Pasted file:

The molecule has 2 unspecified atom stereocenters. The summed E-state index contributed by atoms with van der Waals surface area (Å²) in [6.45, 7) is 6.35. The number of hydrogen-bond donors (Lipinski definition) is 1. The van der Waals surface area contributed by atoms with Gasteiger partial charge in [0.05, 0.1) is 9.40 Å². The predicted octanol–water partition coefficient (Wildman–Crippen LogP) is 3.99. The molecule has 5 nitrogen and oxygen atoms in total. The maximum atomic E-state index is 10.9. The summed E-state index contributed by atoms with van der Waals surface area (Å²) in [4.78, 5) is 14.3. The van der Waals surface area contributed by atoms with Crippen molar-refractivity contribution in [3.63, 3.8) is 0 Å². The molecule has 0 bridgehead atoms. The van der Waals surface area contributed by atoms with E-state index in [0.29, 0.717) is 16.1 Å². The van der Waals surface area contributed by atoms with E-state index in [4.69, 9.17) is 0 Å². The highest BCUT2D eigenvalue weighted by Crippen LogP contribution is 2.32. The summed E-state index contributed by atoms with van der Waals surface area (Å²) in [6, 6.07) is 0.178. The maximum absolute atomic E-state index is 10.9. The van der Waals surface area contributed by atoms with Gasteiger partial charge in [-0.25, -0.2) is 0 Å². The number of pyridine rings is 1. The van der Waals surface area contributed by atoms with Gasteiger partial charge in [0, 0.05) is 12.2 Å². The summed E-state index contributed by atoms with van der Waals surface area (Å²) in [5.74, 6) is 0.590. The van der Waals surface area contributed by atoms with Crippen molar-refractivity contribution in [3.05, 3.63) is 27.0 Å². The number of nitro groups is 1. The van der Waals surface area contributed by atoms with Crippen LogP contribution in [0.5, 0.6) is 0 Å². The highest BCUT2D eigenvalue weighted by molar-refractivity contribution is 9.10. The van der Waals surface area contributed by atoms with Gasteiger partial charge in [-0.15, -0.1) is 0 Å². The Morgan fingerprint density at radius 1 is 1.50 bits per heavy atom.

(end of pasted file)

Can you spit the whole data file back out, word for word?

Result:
The molecule has 2 unspecified atom stereocenters. The summed E-state index contributed by atoms with van der Waals surface area (Å²) in [6.45, 7) is 6.35. The number of hydrogen-bond donors (Lipinski definition) is 1. The van der Waals surface area contributed by atoms with Gasteiger partial charge in [0.05, 0.1) is 9.40 Å². The predicted octanol–water partition coefficient (Wildman–Crippen LogP) is 3.99. The molecule has 5 nitrogen and oxygen atoms in total. The maximum atomic E-state index is 10.9. The summed E-state index contributed by atoms with van der Waals surface area (Å²) in [4.78, 5) is 14.3. The van der Waals surface area contributed by atoms with Crippen molar-refractivity contribution in [3.63, 3.8) is 0 Å². The molecule has 0 bridgehead atoms. The van der Waals surface area contributed by atoms with E-state index in [0.29, 0.717) is 16.1 Å². The van der Waals surface area contributed by atoms with E-state index in [4.69, 9.17) is 0 Å². The highest BCUT2D eigenvalue weighted by Crippen LogP contribution is 2.32. The summed E-state index contributed by atoms with van der Waals surface area (Å²) in [6, 6.07) is 0.178. The maximum absolute atomic E-state index is 10.9. The van der Waals surface area contributed by atoms with Gasteiger partial charge in [-0.25, -0.2) is 0 Å². The number of pyridine rings is 1. The van der Waals surface area contributed by atoms with Gasteiger partial charge in [0, 0.05) is 12.2 Å². The summed E-state index contributed by atoms with van der Waals surface area (Å²) in [5.74, 6) is 0.590. The van der Waals surface area contributed by atoms with Crippen molar-refractivity contribution in [3.05, 3.63) is 27.0 Å². The number of nitro groups is 1. The van der Waals surface area contributed by atoms with Crippen LogP contribution in [0.5, 0.6) is 0 Å². The highest BCUT2D eigenvalue weighted by molar-refractivity contribution is 9.10. The van der Waals surface area contributed by atoms with Gasteiger partial charge in [-0.15, -0.1) is 0 Å². The Morgan fingerprint density at radius 1 is 1.50 bits per heavy atom.